Things To Come
(MCG – 2002)
by John Barrett
Near the end of his life, Dizzy Gillespie formed the United Nation Orchestra, a hug group with a spirit to match. Their repertoire covered the whole of Dizzy’s career, and the lineup was loaded with stars, including many who appear on this album. Now led by Jon Faddis (who studied under Gillespie), the Alumni All-Star Big Band continues to tour – on this night they were in Pittsburgh, and the fire is intense. After a brassy theme, “Stablemates” rolls gently, on warm notes by Faddis. Renee Rosnes trickles a cocktail phrase; the band romps back in, confident and powerful. After Jon screams a finale, the applause is infinite – this trend continues throughout the album. “Things to Come” is pugnacious, sporting the same arrangement as the 1946 original. The ensembles are a bit muddy, but that’s expected; this chart could be the most challenging in jazz history.
Faddis goes high on his solo, evoking Dizzy in speed and ferocity. Slide Hampton then takes it mellow; Antonio Hart makes the alto shriek, with a way better solo than John Brown’s original. (Near the end of it, Hart sounds like John Coltrane … another protégé of Dizzy’s.) It’s exhilarating just to hear it – I can imagine how the musicians feel. Compared to this, “Jessica’s Day” is a walk in the park: the flute chirps (Frank Wess), the guitar shimmers (Marty Ashby), and James Moody blows with passion. (Rosnes has a great half-chorus, full of those Red Garland chords.)
“‘Round Midnight” takes the chart from Diz’ ’48 rendition; Jon has Clark Terry’s tone in a brief quote of “Birks’ Works”. The theme is by Wess, on a delicious alto: he’s elegant and mournful, all in the same line. For a moment he sounds like Paul Desmond; I can only say “wow”. “Manteca” gets a funky lift from John Lee’s bass and a lowdown earthy flute (Wess again.) The solos are good, but the chart is magnificent – a groove for the ages. This also applies to “Emanon”, where Renee rolls the blues, the reeds swagger deeply, Wess is a dignified presence, and Faddis heads for the stars. Simple yes, and simply fun.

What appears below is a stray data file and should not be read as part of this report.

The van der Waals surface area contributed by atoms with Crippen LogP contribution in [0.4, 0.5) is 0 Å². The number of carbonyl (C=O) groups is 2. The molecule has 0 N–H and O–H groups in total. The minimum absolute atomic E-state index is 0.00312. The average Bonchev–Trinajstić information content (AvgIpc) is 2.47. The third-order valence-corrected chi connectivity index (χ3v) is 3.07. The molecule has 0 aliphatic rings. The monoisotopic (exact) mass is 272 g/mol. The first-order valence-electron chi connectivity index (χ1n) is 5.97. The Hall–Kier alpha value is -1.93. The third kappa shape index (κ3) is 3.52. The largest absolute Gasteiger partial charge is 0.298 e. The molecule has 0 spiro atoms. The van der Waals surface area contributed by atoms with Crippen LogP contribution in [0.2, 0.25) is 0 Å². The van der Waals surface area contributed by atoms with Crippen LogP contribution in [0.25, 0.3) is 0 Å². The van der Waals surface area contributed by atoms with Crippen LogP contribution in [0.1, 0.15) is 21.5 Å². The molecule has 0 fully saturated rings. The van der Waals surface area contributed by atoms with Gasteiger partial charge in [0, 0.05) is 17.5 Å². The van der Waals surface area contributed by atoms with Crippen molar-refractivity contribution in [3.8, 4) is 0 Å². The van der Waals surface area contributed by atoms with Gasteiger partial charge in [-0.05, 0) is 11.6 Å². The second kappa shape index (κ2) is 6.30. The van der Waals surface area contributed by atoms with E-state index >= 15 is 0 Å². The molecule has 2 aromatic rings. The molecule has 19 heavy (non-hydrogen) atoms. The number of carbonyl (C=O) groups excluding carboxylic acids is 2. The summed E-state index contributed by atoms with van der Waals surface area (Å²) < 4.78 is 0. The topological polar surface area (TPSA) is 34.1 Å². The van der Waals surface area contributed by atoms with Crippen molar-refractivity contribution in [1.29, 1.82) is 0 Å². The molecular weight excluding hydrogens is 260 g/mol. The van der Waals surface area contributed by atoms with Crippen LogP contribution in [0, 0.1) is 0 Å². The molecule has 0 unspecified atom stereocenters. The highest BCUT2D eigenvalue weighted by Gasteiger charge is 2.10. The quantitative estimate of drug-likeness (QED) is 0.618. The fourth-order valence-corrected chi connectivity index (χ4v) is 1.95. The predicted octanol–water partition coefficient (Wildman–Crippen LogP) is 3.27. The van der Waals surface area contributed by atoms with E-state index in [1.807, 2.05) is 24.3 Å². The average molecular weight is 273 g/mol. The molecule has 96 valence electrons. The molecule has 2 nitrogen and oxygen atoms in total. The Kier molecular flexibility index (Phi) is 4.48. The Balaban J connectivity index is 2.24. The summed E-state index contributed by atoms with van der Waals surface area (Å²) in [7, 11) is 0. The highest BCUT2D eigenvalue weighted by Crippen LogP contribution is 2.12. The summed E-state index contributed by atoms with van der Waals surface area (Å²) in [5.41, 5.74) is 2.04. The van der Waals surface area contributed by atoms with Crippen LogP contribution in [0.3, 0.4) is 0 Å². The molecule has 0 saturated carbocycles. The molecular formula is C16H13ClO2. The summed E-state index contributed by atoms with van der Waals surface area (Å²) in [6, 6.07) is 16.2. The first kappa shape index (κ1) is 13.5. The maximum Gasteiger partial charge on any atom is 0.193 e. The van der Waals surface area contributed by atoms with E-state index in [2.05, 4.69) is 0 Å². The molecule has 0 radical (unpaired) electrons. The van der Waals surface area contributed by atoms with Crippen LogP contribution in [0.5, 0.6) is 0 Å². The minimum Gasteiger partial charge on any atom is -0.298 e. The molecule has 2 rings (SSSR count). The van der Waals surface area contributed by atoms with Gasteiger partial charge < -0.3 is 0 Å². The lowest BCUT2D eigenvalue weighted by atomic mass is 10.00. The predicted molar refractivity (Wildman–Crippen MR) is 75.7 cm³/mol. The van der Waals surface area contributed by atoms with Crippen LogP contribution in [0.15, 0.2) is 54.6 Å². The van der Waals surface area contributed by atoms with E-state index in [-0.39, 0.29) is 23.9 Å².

The next two songs are the work of Benny Golson, another of Dizzy’s distinguished associates. “Whisper Not” starts with a purr, with blasts for punctuation. A highlight for the brass section, they resonate in golden warmth. Faddis slows down, and shines with his best solo. Hart also sparkles, and Jimmy Heath does his bit with charm. Terrell Stafford takes the spotlight on “I Remember Clifford”, deftly played and garnished with love. With its trembling reeds and weeping trombones, this could be a swing band; perhaps it’s too emotional, but Stafford is perfect. “Ray’s Idea” is stated with flash, and “A Night in Tunisia” is many things: a trombone chase, a stratospheric turn by Faddis, and a gaggle of trumpets, each effort topping the last. This indeed is a fit tribute to Dizzy, and a joy for those who love him.